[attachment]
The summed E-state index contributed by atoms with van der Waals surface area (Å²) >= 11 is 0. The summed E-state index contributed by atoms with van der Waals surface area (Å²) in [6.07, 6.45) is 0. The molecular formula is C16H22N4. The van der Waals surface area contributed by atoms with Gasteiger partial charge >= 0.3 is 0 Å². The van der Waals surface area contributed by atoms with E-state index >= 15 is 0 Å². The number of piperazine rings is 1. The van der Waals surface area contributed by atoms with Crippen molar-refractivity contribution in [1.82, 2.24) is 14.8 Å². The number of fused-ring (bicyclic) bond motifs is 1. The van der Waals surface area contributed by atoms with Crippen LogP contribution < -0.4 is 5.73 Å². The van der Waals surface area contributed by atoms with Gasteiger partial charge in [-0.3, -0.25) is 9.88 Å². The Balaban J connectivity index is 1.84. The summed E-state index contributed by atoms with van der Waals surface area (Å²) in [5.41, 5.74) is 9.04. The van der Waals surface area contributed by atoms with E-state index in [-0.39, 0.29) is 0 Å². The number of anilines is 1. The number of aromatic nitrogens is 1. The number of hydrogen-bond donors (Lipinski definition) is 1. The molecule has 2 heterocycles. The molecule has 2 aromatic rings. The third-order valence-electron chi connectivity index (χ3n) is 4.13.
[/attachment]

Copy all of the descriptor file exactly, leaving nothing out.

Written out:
The summed E-state index contributed by atoms with van der Waals surface area (Å²) >= 11 is 0. The summed E-state index contributed by atoms with van der Waals surface area (Å²) in [6.07, 6.45) is 0. The molecular formula is C16H22N4. The van der Waals surface area contributed by atoms with Gasteiger partial charge >= 0.3 is 0 Å². The van der Waals surface area contributed by atoms with E-state index >= 15 is 0 Å². The number of piperazine rings is 1. The van der Waals surface area contributed by atoms with Crippen molar-refractivity contribution in [1.82, 2.24) is 14.8 Å². The number of fused-ring (bicyclic) bond motifs is 1. The van der Waals surface area contributed by atoms with Crippen LogP contribution < -0.4 is 5.73 Å². The van der Waals surface area contributed by atoms with Gasteiger partial charge in [-0.3, -0.25) is 9.88 Å². The Balaban J connectivity index is 1.84. The summed E-state index contributed by atoms with van der Waals surface area (Å²) in [5.41, 5.74) is 9.04. The van der Waals surface area contributed by atoms with E-state index in [-0.39, 0.29) is 0 Å². The number of anilines is 1. The number of aromatic nitrogens is 1. The number of hydrogen-bond donors (Lipinski definition) is 1. The molecule has 2 heterocycles. The molecule has 2 aromatic rings. The third-order valence-electron chi connectivity index (χ3n) is 4.13.